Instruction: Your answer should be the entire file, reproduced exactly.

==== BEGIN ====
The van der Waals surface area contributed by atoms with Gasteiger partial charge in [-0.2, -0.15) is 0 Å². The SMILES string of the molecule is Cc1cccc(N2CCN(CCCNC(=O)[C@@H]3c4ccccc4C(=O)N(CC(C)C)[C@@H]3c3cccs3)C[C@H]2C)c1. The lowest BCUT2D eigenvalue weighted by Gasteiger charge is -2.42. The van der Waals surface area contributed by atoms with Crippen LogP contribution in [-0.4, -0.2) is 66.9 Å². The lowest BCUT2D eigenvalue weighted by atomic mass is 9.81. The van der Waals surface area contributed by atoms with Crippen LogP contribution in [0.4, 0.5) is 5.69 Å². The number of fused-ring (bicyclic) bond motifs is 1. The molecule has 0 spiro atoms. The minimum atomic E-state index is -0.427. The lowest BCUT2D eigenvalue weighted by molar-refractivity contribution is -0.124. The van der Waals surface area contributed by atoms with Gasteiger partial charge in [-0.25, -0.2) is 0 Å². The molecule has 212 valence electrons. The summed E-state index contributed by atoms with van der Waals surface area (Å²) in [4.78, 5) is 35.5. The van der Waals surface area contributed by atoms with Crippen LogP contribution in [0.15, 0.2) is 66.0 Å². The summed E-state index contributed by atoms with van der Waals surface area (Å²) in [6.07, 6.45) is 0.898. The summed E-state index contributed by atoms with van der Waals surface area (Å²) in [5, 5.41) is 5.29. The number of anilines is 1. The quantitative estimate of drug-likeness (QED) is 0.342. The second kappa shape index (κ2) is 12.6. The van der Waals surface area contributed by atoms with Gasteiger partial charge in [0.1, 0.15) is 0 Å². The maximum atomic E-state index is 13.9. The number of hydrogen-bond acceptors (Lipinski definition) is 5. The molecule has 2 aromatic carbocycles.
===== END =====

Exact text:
The van der Waals surface area contributed by atoms with Gasteiger partial charge in [-0.2, -0.15) is 0 Å². The SMILES string of the molecule is Cc1cccc(N2CCN(CCCNC(=O)[C@@H]3c4ccccc4C(=O)N(CC(C)C)[C@@H]3c3cccs3)C[C@H]2C)c1. The lowest BCUT2D eigenvalue weighted by Gasteiger charge is -2.42. The van der Waals surface area contributed by atoms with Crippen LogP contribution in [-0.4, -0.2) is 66.9 Å². The lowest BCUT2D eigenvalue weighted by atomic mass is 9.81. The van der Waals surface area contributed by atoms with Crippen LogP contribution in [0.4, 0.5) is 5.69 Å². The number of fused-ring (bicyclic) bond motifs is 1. The molecule has 0 spiro atoms. The minimum atomic E-state index is -0.427. The lowest BCUT2D eigenvalue weighted by molar-refractivity contribution is -0.124. The van der Waals surface area contributed by atoms with Gasteiger partial charge in [-0.25, -0.2) is 0 Å². The molecule has 212 valence electrons. The summed E-state index contributed by atoms with van der Waals surface area (Å²) in [4.78, 5) is 35.5. The van der Waals surface area contributed by atoms with Crippen LogP contribution in [0.15, 0.2) is 66.0 Å². The summed E-state index contributed by atoms with van der Waals surface area (Å²) in [6.07, 6.45) is 0.898. The summed E-state index contributed by atoms with van der Waals surface area (Å²) in [5, 5.41) is 5.29. The number of anilines is 1. The quantitative estimate of drug-likeness (QED) is 0.342. The second kappa shape index (κ2) is 12.6. The van der Waals surface area contributed by atoms with Gasteiger partial charge in [0.1, 0.15) is 0 Å². The maximum atomic E-state index is 13.9. The number of hydrogen-bond acceptors (Lipinski definition) is 5. The molecule has 2 aromatic carbocycles.